MS Dhoni is looking to bow out in style by winning the IPL with the Chennai Super Kings for the fifth time – unless the 41-year-old cricket superstar stuns everyone and keeps going.
On Tuesday, captain Dhoni’s tactical nous – at times controversial – again sealed the deal as CSK overcame the fancied Gujarat Titans by 15 runs to book a slot in Sunday’s final at the world’s biggest stadium in Ahmedabad.
With his finishing skills on the wane, a dodgy knee and his place in the batting order increasingly hard to justify, Dhoni has suggested on several occasions his retirement is imminent.
He again kept fans guessing, saying on Tuesday he would take until the auctions for the 2024 IPL in December to make his final decision.
“I will always be there for CSK whether in playing form or sitting somewhere,” he said. “I don’t really know. But frankly, it takes a heavy toll.”
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Victory on Sunday against either Mumbai, Lucknow or Gujarat – depending on the remaining playoffs – would be a fitting final achievement for a player who is second only to Sachin Tendulkar when it comes to fan adulation in cricket-crazy India.
Hard-hitting and always unruffled, India’s most successful skipper has many nicknames including “Captain Cool” and “Thala”, which means “leader” in Tamil.
First and foremost, he is a run powerhouse and finisher par excellence, but it is Dhoni’s style and humble beginnings that set him apart, and which were enough for a Bollywood biopic.
Dhoni spent his early years in a cramped one-bedroom government flat in Ranchi provided by his pump operator father’s employer.
The young Dhoni was passionate about sport and honed his skills playing tennis-ball cricket and borrowing bats and other kit from friends.
On his father’s insistence, he took a job at Indian Railways but the hectic routine of juggling between collecting tickets and playing cricket finally saw him break free.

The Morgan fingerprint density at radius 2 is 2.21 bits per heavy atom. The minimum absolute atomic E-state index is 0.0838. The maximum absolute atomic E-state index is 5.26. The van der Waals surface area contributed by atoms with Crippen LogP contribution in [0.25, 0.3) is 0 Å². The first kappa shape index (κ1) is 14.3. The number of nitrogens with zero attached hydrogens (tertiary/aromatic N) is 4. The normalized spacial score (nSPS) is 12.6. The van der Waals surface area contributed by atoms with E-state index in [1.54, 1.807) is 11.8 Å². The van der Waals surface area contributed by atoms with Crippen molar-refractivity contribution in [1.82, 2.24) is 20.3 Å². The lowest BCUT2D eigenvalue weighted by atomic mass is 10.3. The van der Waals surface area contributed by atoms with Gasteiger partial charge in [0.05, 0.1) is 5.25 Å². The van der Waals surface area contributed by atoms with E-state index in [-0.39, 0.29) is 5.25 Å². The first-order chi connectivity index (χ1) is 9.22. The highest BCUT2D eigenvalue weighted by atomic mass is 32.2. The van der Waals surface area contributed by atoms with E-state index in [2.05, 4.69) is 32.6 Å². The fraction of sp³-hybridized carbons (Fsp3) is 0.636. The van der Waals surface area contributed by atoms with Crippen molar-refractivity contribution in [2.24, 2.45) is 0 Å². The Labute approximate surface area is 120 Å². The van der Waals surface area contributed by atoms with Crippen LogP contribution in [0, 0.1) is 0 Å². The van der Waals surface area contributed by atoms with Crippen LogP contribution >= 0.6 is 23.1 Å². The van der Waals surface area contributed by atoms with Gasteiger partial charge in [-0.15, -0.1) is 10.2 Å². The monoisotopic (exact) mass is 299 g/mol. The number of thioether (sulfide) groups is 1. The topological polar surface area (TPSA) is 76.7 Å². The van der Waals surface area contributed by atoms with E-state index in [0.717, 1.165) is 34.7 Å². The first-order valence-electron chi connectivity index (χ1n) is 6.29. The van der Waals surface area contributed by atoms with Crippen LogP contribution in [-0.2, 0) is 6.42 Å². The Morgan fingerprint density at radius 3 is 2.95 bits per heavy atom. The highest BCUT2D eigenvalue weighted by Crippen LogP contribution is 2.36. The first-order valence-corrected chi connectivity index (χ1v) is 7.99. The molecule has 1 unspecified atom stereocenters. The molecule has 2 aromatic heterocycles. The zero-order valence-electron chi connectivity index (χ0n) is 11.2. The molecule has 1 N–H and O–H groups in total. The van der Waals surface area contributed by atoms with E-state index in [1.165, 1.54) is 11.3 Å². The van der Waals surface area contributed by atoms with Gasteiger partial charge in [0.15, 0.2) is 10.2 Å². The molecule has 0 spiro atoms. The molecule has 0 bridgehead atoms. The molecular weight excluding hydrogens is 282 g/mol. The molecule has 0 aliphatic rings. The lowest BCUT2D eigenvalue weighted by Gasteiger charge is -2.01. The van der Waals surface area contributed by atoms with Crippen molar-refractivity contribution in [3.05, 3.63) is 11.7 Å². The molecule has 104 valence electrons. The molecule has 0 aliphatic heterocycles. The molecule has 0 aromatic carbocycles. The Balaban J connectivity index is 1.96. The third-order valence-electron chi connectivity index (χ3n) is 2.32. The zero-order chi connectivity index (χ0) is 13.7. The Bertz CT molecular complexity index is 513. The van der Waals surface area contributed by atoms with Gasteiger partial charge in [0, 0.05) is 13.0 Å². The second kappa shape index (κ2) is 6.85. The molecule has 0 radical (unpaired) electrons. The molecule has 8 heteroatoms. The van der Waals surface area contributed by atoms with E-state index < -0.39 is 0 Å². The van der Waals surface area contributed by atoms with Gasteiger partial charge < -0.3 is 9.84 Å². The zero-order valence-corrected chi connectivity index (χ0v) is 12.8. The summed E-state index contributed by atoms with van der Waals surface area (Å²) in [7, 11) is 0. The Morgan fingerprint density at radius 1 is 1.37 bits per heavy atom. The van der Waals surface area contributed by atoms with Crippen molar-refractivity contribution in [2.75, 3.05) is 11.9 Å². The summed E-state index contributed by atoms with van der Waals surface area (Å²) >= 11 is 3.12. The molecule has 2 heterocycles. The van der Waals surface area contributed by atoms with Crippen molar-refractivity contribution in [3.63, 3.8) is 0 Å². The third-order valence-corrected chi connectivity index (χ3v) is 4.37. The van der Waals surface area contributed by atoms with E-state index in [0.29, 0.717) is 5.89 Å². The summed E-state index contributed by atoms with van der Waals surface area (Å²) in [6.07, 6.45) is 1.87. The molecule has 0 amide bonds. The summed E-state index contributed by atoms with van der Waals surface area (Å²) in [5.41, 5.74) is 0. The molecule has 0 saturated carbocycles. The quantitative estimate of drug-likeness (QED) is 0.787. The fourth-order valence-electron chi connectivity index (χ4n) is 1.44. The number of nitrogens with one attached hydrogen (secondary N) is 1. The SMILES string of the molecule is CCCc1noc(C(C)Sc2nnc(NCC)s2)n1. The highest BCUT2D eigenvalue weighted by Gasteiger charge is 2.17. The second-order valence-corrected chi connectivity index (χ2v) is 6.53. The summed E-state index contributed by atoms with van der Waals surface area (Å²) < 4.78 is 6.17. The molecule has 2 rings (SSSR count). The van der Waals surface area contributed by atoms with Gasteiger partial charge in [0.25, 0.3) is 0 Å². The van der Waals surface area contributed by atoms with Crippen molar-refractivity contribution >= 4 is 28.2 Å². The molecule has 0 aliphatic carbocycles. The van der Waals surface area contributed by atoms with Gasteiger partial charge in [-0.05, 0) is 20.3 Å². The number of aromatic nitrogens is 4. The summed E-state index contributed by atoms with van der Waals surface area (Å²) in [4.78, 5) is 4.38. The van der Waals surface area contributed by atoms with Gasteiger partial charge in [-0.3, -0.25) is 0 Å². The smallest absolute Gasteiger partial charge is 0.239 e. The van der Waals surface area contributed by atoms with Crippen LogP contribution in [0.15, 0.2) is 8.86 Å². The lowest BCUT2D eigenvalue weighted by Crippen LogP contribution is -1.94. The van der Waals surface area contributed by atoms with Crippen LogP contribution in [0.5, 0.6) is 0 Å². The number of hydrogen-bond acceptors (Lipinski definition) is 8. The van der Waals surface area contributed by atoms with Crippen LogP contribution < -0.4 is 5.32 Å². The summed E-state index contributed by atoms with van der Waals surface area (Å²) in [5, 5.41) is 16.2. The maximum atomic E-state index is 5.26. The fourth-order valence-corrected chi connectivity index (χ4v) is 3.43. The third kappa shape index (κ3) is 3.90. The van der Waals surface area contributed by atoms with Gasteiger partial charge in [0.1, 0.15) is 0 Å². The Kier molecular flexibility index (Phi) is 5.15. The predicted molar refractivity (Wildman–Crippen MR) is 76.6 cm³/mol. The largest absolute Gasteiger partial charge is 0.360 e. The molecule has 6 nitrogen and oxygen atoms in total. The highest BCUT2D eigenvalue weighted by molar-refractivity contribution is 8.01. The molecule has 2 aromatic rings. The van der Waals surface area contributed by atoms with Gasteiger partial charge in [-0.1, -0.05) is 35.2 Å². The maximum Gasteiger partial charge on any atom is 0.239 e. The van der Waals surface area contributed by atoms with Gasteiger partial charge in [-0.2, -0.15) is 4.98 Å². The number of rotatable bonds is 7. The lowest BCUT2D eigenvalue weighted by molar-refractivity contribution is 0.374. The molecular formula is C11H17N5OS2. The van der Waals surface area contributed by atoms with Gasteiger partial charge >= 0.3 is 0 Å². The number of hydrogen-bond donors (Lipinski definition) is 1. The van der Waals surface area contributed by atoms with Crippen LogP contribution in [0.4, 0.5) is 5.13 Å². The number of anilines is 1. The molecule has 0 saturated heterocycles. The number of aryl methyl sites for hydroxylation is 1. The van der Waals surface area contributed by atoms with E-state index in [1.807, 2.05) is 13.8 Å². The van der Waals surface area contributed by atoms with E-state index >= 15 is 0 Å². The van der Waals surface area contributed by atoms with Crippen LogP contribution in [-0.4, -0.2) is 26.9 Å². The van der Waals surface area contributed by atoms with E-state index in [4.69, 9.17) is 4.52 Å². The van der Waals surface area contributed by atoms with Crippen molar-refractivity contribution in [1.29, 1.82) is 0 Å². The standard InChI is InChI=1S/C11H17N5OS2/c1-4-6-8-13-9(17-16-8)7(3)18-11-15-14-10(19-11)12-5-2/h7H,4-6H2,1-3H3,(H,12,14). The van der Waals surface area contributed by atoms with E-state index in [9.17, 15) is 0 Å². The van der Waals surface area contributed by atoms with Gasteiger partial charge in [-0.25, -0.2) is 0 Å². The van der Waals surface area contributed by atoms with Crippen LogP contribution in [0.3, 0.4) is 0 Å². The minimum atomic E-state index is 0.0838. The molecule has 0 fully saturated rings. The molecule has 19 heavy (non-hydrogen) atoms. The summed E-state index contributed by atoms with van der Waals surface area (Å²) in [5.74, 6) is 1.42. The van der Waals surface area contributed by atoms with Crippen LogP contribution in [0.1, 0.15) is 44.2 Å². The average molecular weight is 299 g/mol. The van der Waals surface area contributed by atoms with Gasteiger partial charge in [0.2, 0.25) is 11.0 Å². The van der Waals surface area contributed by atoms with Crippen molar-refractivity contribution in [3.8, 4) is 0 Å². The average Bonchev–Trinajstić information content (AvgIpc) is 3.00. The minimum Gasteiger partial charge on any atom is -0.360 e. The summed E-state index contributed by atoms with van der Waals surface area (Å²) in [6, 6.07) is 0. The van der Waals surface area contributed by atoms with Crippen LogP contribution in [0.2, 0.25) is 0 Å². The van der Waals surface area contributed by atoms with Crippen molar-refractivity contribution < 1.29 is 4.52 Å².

In 2004, he made his India debut and in 2007, took over from Rahul Dravid as India’s ODI captain, the same year leading the national side to the inaugural T20 World Cup in South Africa.
In 2008, he became Test captain and won two home series against Australia, and in 2011 famously sealed winning the 50-over World Cup in India with a sumptuous, imperious six.
Along the way – with constant hairstyle changes, from shaggy to spiky to shaved – numerous endorsements saw Dhoni become one of world sport’s best-paid athletes, earning an estimated $31-million in 2015.
But he stunned the cricket world by quitting the five-day format in 2014 after finishing with 27 wins from 60 Tests as captain.
He stepped down from the limited-overs captaincy in 2017 on the pretext of preparing Virat Kohli as leader, but continued to play a big part in the team’s decision-making process.
His last appearance for India was in their semi-final loss to New Zealand in the 2019 ODI World Cup.
He then briefly served with an army reserve unit, where he is an honorary lieutenant colonel, before announcing his international retirement.
But he hasn’t quit the IPL, at least not yet.
He captained CSK from the IPL’s first edition in 2008 and took the franchise to nine finals and four victories, most recently in 2021.
“There is no CSK without Dhoni and there is no Dhoni without CSK,” N Srinivasan, the industrialist who owns the franchise, famously said after the 2021 triumph.
For Chennai fans – who go wild when he strides out to bat and cheer every ball – Dhoni is their one and only leader and his retirement would be a tragedy.
“They will not let him retire till he is 75,” commentator Harsha Bhogle said on the Indian website Cricbuzz.
© Agence France-Presse